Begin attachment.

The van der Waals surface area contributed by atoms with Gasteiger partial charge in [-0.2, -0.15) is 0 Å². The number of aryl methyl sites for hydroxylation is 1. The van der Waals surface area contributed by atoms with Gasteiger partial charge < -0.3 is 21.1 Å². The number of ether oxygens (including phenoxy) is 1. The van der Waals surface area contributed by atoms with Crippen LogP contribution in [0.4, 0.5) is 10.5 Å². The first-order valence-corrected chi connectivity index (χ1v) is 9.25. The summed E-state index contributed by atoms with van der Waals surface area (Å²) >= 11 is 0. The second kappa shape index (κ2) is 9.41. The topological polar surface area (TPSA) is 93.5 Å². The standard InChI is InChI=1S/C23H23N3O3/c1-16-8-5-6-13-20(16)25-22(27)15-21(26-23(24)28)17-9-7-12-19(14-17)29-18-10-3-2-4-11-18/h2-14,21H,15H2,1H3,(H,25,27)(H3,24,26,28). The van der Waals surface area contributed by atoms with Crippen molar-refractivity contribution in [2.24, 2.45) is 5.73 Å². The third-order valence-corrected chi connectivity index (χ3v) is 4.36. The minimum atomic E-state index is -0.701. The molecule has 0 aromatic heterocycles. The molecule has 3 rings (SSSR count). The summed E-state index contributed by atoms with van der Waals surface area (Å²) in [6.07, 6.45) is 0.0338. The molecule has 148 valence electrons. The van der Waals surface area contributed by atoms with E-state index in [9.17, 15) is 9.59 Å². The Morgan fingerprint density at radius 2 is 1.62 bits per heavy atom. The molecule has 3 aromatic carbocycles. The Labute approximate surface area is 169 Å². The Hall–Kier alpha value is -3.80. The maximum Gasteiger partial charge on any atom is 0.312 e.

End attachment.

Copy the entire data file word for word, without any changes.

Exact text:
The van der Waals surface area contributed by atoms with Gasteiger partial charge in [-0.2, -0.15) is 0 Å². The number of aryl methyl sites for hydroxylation is 1. The van der Waals surface area contributed by atoms with Gasteiger partial charge < -0.3 is 21.1 Å². The number of ether oxygens (including phenoxy) is 1. The van der Waals surface area contributed by atoms with Crippen LogP contribution in [0.4, 0.5) is 10.5 Å². The first-order valence-corrected chi connectivity index (χ1v) is 9.25. The summed E-state index contributed by atoms with van der Waals surface area (Å²) >= 11 is 0. The second kappa shape index (κ2) is 9.41. The topological polar surface area (TPSA) is 93.5 Å². The standard InChI is InChI=1S/C23H23N3O3/c1-16-8-5-6-13-20(16)25-22(27)15-21(26-23(24)28)17-9-7-12-19(14-17)29-18-10-3-2-4-11-18/h2-14,21H,15H2,1H3,(H,25,27)(H3,24,26,28). The van der Waals surface area contributed by atoms with Crippen molar-refractivity contribution in [2.24, 2.45) is 5.73 Å². The third-order valence-corrected chi connectivity index (χ3v) is 4.36. The minimum atomic E-state index is -0.701. The molecule has 0 aromatic heterocycles. The molecule has 3 rings (SSSR count). The summed E-state index contributed by atoms with van der Waals surface area (Å²) in [6.07, 6.45) is 0.0338. The molecule has 148 valence electrons. The van der Waals surface area contributed by atoms with E-state index in [9.17, 15) is 9.59 Å². The Morgan fingerprint density at radius 2 is 1.62 bits per heavy atom. The molecule has 3 aromatic carbocycles. The Labute approximate surface area is 169 Å². The Hall–Kier alpha value is -3.80. The maximum Gasteiger partial charge on any atom is 0.312 e.